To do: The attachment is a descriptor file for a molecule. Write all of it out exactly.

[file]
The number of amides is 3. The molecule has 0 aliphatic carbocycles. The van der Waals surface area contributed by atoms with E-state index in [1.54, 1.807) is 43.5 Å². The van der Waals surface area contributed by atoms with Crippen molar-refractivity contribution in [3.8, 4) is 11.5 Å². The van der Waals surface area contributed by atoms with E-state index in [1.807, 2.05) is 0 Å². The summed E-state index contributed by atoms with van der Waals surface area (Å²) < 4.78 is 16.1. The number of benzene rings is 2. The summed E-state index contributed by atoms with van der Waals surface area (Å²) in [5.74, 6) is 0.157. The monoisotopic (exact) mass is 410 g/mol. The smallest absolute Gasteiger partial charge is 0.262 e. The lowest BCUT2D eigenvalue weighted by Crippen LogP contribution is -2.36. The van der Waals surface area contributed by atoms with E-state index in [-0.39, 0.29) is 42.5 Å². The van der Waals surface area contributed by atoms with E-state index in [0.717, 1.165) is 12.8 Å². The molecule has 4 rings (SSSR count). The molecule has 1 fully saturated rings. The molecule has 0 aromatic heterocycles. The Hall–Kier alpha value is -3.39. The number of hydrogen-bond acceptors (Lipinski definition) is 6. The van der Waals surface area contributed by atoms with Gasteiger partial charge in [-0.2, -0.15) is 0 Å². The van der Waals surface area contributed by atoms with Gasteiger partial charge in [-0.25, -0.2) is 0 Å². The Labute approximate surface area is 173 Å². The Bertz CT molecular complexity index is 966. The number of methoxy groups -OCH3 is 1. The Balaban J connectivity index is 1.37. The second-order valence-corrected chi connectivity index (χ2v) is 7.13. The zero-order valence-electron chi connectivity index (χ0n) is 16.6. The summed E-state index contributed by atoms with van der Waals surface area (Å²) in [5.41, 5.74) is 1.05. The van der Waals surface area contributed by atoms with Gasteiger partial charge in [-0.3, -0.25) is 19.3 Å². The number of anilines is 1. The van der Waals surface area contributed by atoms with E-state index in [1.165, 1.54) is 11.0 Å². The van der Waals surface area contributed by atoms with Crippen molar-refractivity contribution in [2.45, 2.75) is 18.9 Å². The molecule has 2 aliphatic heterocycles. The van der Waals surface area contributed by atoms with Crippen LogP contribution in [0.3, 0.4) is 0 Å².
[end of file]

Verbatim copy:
The number of amides is 3. The molecule has 0 aliphatic carbocycles. The van der Waals surface area contributed by atoms with E-state index in [1.54, 1.807) is 43.5 Å². The van der Waals surface area contributed by atoms with Crippen molar-refractivity contribution in [3.8, 4) is 11.5 Å². The van der Waals surface area contributed by atoms with E-state index in [1.807, 2.05) is 0 Å². The summed E-state index contributed by atoms with van der Waals surface area (Å²) < 4.78 is 16.1. The number of benzene rings is 2. The summed E-state index contributed by atoms with van der Waals surface area (Å²) in [5.74, 6) is 0.157. The monoisotopic (exact) mass is 410 g/mol. The smallest absolute Gasteiger partial charge is 0.262 e. The lowest BCUT2D eigenvalue weighted by Crippen LogP contribution is -2.36. The van der Waals surface area contributed by atoms with E-state index in [-0.39, 0.29) is 42.5 Å². The van der Waals surface area contributed by atoms with E-state index in [0.717, 1.165) is 12.8 Å². The molecule has 4 rings (SSSR count). The molecule has 1 fully saturated rings. The molecule has 0 aromatic heterocycles. The Hall–Kier alpha value is -3.39. The number of hydrogen-bond acceptors (Lipinski definition) is 6. The van der Waals surface area contributed by atoms with Gasteiger partial charge in [-0.2, -0.15) is 0 Å². The van der Waals surface area contributed by atoms with Gasteiger partial charge in [-0.25, -0.2) is 0 Å². The Labute approximate surface area is 173 Å². The Bertz CT molecular complexity index is 966. The number of methoxy groups -OCH3 is 1. The Balaban J connectivity index is 1.37. The second-order valence-corrected chi connectivity index (χ2v) is 7.13. The zero-order valence-electron chi connectivity index (χ0n) is 16.6. The summed E-state index contributed by atoms with van der Waals surface area (Å²) in [5.41, 5.74) is 1.05. The van der Waals surface area contributed by atoms with Gasteiger partial charge in [-0.3, -0.25) is 19.3 Å². The number of anilines is 1. The van der Waals surface area contributed by atoms with E-state index in [1.165, 1.54) is 11.0 Å². The van der Waals surface area contributed by atoms with Crippen molar-refractivity contribution in [2.45, 2.75) is 18.9 Å². The molecule has 2 aliphatic heterocycles. The van der Waals surface area contributed by atoms with Crippen LogP contribution in [0.3, 0.4) is 0 Å².